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Sanford-Burnham Scientists Unravel Cancer Drug’s Secret To Resistance

March 19, 2012

Study outlines new method to test a tumor’s resistance to an experimental therapy and pinpoint the genetic culprit before testing the drug in patients–providing a new path toward personalized medicine

Drug resistance is a serious problem for cancer patients–over time, a therapy that was once providing some benefit simply stops working. Scientists at Sanford-Burnham Medical Research Institute (Sanford-Burnham) recently discovered how cancer cells develop resistance to a drug called MLN4924. This experimental therapy is currently being tested in a number of Phase I and Phase I/II clinical trials to determine its efficacy against several different types of cancer, including multiple myeloma, leukemia, and lymphoma.

Published online March 19 by Cell Reports, the study shows that MLN4924-resistant cancer cells escape death because they have a simple mutation in the drug’s target–NEDD8-activating enzyme–that prevents the drug from binding. In unraveling this mechanism, the researchers also developed a relatively quick, low-cost laboratory method that can be used to personalize cancer therapies by predicting how cancer patients will respond to this or other drugs–all before a person starts taking it.

“Due to genetic variability, some tumors might be more prone to developing resistance to treatment than others. Pinpointing the right treatment for an individual can be a frustrating and costly trial-and-error process. The method we developed in this study to determine the mechanism of resistance for one anti-cancer drug gives us a jumpstart on knowing if this resistance mechanism will hold true for other drugs–potentially saving time and money,” said Matthew Petroski, Ph.D., assistant professor in Sanford-Burnham’s National Cancer Institute-designated Cancer Center and senior author of the study.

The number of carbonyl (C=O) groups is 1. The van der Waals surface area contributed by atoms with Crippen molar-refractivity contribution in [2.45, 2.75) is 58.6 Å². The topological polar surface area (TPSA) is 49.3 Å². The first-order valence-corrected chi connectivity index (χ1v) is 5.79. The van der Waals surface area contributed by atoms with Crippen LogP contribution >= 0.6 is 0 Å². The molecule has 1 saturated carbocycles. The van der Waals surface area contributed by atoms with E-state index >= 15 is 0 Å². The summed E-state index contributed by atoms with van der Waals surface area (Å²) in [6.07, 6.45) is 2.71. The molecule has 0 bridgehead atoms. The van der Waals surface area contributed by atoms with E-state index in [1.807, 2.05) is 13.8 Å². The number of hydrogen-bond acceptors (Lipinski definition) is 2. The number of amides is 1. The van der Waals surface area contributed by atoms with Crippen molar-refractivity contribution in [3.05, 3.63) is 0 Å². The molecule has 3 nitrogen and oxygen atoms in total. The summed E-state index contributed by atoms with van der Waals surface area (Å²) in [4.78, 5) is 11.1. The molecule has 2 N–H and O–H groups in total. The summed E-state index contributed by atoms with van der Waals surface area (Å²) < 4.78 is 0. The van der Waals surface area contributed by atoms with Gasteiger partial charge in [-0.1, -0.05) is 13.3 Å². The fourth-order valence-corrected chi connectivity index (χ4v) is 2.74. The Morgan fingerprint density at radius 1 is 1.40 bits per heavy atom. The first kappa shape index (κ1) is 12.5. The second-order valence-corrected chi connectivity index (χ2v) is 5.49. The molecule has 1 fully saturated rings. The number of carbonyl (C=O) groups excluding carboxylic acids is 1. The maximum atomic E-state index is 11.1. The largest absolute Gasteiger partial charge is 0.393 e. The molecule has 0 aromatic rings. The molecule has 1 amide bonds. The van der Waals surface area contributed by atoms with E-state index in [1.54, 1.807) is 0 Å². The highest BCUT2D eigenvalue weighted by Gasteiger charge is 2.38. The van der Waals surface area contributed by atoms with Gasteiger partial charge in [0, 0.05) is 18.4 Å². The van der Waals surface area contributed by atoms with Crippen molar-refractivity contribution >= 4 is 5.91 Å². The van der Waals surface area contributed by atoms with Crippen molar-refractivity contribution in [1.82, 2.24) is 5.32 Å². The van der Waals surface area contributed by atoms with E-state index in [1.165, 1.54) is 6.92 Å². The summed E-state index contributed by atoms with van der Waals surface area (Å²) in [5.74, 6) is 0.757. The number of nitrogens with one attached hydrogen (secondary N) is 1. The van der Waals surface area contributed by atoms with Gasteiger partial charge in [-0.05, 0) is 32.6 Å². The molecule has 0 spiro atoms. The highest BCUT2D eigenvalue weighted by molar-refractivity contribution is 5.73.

MLN4924: Promising anti-cancer drug

MLN4924 kills most cancer cells by binding and inactivating the NEDD8-activating enzyme. NEDD8 and the enzymes that control it are part of the ubiquitin proteasome system (so-named because it’s ubiquitous, found in every cell in the body).

This complex network of enzymes tags proteins with a molecule called ubiquitin. Once it receives this “kiss of death,” a protein is destined for the proteasome, the cell’s “meat grinder.” Depending on which proteins are being destroyed, this process helps control almost every aspect of cellular function and is frequently altered in cancer.

When MLN4924 shuts down NEDD8, a critical part of the ubiquitin proteasome system malfunctions and instead of continuing to proliferate, cancer cells die.

According to Petroski, finding new ways to target the ubiquitin proteasome system and prevent it from chewing up key proteins is a promising research area that might lead to powerful new anti-cancer therapeutics.

How cancer cells escape MLN4924

Petroski and his laboratory, including the study’s first author, researcher Julia Toth, Ph.D., discovered that MLN4924 kills more than 99 percent of cancer cells in laboratory tests. Yet a small population survives.

In that small but important population of MLN4924-resistant cells, Petroski’s team found a mutation in the NEDD8-activating enzyme. With just a single change in a single nucleotide in the gene that encodes this enzyme, the cells were able to survive.

“Gleevec and other cancer drugs that work by binding and inactivating kinases–another class of enzymes–also lose their potency when their target proteins mutate. But this is the first time such a mechanism has been identified for a drug that targets an enzyme of the ubiquitin proteasome system,” Petroski said.

Understanding how cancer cells manage to avoid death at the hands of MLN4924 provides clues as to how scientists might improve it or other drugs that target the ubiquitin proteasome system in a way that makes them more effective. In addition to further developing their laboratory test to determine a drug’s efficacy, Petroski and his team are now leveraging this knowledge to find new anti-cancer drugs–particularly drugs that can circumvent this newly discovered resistance mechanism.

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